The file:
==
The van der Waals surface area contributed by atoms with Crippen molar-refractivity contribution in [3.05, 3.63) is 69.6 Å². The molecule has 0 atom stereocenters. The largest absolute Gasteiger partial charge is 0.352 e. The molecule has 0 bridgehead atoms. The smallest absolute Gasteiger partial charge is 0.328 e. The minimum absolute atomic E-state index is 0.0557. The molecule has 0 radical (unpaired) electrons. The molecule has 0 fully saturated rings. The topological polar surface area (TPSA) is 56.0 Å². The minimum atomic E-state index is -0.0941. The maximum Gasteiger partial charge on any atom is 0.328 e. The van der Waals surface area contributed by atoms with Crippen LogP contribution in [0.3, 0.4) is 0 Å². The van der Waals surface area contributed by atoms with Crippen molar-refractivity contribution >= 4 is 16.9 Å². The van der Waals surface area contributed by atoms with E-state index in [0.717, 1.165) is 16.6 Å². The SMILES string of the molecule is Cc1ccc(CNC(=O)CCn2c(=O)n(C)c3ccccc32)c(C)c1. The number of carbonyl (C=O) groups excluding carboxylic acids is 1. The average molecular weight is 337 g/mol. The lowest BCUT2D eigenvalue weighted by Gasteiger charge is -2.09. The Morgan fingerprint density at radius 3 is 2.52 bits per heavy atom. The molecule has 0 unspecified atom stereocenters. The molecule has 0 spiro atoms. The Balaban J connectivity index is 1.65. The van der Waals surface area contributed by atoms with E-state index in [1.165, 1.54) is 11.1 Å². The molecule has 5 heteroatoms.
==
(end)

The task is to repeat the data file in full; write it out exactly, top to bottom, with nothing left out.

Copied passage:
The van der Waals surface area contributed by atoms with Crippen molar-refractivity contribution in [3.05, 3.63) is 69.6 Å². The molecule has 0 atom stereocenters. The largest absolute Gasteiger partial charge is 0.352 e. The molecule has 0 bridgehead atoms. The smallest absolute Gasteiger partial charge is 0.328 e. The minimum absolute atomic E-state index is 0.0557. The molecule has 0 radical (unpaired) electrons. The molecule has 0 fully saturated rings. The topological polar surface area (TPSA) is 56.0 Å². The minimum atomic E-state index is -0.0941. The maximum Gasteiger partial charge on any atom is 0.328 e. The van der Waals surface area contributed by atoms with Crippen LogP contribution in [0.3, 0.4) is 0 Å². The van der Waals surface area contributed by atoms with Crippen molar-refractivity contribution >= 4 is 16.9 Å². The van der Waals surface area contributed by atoms with E-state index in [0.717, 1.165) is 16.6 Å². The SMILES string of the molecule is Cc1ccc(CNC(=O)CCn2c(=O)n(C)c3ccccc32)c(C)c1. The number of carbonyl (C=O) groups excluding carboxylic acids is 1. The average molecular weight is 337 g/mol. The lowest BCUT2D eigenvalue weighted by Gasteiger charge is -2.09. The Morgan fingerprint density at radius 3 is 2.52 bits per heavy atom. The molecule has 0 unspecified atom stereocenters. The molecule has 0 spiro atoms. The Balaban J connectivity index is 1.65. The van der Waals surface area contributed by atoms with E-state index in [1.165, 1.54) is 11.1 Å². The molecule has 5 heteroatoms.